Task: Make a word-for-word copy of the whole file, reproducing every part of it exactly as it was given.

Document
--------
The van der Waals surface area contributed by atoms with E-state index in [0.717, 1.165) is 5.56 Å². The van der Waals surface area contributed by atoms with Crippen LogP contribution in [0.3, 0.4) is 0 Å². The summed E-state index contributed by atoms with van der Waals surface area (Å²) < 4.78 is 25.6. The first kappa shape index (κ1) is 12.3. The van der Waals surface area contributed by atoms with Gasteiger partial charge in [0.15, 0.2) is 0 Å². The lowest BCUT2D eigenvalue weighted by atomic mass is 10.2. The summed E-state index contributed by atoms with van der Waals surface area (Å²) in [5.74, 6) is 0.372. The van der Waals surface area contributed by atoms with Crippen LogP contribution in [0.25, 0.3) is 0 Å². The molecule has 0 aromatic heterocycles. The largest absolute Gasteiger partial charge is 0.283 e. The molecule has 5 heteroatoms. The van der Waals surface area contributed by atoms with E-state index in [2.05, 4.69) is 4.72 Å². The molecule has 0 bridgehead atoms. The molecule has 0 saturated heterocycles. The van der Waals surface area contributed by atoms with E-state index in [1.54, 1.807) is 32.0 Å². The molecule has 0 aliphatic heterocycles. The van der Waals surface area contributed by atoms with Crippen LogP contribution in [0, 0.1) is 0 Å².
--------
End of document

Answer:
The van der Waals surface area contributed by atoms with E-state index in [0.717, 1.165) is 5.56 Å². The van der Waals surface area contributed by atoms with Crippen LogP contribution in [0.3, 0.4) is 0 Å². The summed E-state index contributed by atoms with van der Waals surface area (Å²) < 4.78 is 25.6. The first kappa shape index (κ1) is 12.3. The van der Waals surface area contributed by atoms with Gasteiger partial charge in [0.15, 0.2) is 0 Å². The lowest BCUT2D eigenvalue weighted by atomic mass is 10.2. The summed E-state index contributed by atoms with van der Waals surface area (Å²) in [5.74, 6) is 0.372. The van der Waals surface area contributed by atoms with Crippen LogP contribution in [0.25, 0.3) is 0 Å². The molecule has 0 aromatic heterocycles. The largest absolute Gasteiger partial charge is 0.283 e. The molecule has 5 heteroatoms. The van der Waals surface area contributed by atoms with E-state index in [2.05, 4.69) is 4.72 Å². The molecule has 0 bridgehead atoms. The molecule has 0 saturated heterocycles. The van der Waals surface area contributed by atoms with E-state index in [1.54, 1.807) is 32.0 Å². The molecule has 0 aliphatic heterocycles. The van der Waals surface area contributed by atoms with Crippen LogP contribution in [0, 0.1) is 0 Å².